The level of battle involved with the trolls, goblins, and orcs that are in the story is very satisfying, involving lots of swashbuckling and physicality and awesomeness, just as the battle scenes in LOTR depicted. And the level of distrust held by the dwarves for the elves is (a) explained, thanks to the background on the dwarves early on and (b) well-evidenced, perhaps even more so than in the book or in LOTR.

What I really enjoyed, though, was thinking about Seth Abramson's article on the movie in the Huffington Post (which he acknowledges may sound like "hapless nerd-kvetching"), because I think he's spot-on.

In fact, I would gladly go see it again. And will definitely buy the DVD when it comes out. And if they have one, I'd get the "extended cut" one, even.

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( 8 comments — Leave a comment )
bogwitch64
Jan. 16th, 2013 04:32 pm (UTC)
"Part of what made it great, in my opinion (not just good, mind you), was Jackson's decision to include some of the backstory and ramp-up to what would become Lord of the Rings. Oh, not just his decision to start the movie with a "framing story" featuring Frodo and Bilbo on the morning of Bilbo's party (that kicks of LOTR), but also his decision to include a lot of backstory in fully fleshed-out scenes."

Yes, yes, YES!!! I have heard so many people say this is what they DIDN'T like about the movie. I thought it was brilliant. It gives depth not only to the Hobbit, but to the LOTR movies. Seeing that little something that recalls or justifies that other thing--so cool. It really bugs me that the naysayers just don't get it, or don't appreciate it. This is what STORY is about!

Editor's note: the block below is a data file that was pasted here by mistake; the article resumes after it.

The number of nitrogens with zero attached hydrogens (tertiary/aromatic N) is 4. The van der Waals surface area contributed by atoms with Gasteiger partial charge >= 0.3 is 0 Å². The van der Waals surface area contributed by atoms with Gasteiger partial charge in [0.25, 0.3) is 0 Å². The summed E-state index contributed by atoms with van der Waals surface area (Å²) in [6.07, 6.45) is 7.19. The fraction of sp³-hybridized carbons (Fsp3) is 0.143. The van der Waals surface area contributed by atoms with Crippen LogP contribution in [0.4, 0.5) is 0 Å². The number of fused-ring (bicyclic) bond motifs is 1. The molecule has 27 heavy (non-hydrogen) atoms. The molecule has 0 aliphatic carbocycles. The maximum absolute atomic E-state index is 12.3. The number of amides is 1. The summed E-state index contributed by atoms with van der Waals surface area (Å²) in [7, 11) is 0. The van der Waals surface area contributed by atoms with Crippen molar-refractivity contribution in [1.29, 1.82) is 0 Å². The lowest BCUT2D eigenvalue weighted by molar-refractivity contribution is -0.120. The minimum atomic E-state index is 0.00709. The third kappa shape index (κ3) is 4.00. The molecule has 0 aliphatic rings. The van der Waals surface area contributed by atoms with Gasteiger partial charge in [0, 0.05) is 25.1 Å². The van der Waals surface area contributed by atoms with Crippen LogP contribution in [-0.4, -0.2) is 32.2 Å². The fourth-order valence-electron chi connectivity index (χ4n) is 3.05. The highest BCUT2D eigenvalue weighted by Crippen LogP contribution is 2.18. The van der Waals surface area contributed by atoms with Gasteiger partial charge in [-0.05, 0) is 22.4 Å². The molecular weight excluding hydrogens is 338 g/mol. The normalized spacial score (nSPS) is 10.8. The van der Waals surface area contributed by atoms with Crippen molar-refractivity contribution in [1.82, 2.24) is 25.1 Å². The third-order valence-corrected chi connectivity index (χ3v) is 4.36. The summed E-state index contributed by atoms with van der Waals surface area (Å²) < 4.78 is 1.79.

kellyrfineman
Jan. 16th, 2013 04:39 pm (UTC)
EXACTLY!

Did you click through to read the Abramson piece? Because it was soooo good.
bogwitch64
Jan. 16th, 2013 04:43 pm (UTC)
I didn't, but I'll tag it for a more leisurely reading during lunch. This is my LJ drive-through before writing. :)
kellyrfineman
Jan. 16th, 2013 09:44 pm (UTC)
Hooray for writing!

I think you'll enjoy his "nerd-kvetching"
jongibbs
Jan. 16th, 2013 05:38 pm (UTC)
'...will definitely buy the DVD when it comes out. And if they have one, I'd get the "extended cut" one, even.'


Me too :)
kellyrfineman
Jan. 16th, 2013 09:45 pm (UTC)
:D
midnightblooms
Jan. 16th, 2013 06:03 pm (UTC)
I agree that showing the back story was the right decision, because The Hobbit isn't a fluffy adventure story when you start realizing that everything that happens in it, even or maybe especially the brief mentions of certain events, affected the events years later in LOTR. Seth Abramson was right (And that was a brilliant piece. Thanks for sharing the link.) By showing those links that IMHO Tolkien skipped and skirted too lightly around, the stories are tied more closly together and you understand why he wrote The Hobbit, and why what Bilbo and the Dwarves did was important, not just for the purposes of their quest, but for the future of Middle Earth.

It goes back to one of the major themes of Hobbit/LOTR, "even the smallest person can change the course of the future," only in this case, it's a small story that changes things.
kellyrfineman
Jan. 16th, 2013 09:45 pm (UTC)
So true - that last sentence was brilliant, by the by. Sums it right up.
( 8 comments — Leave a comment )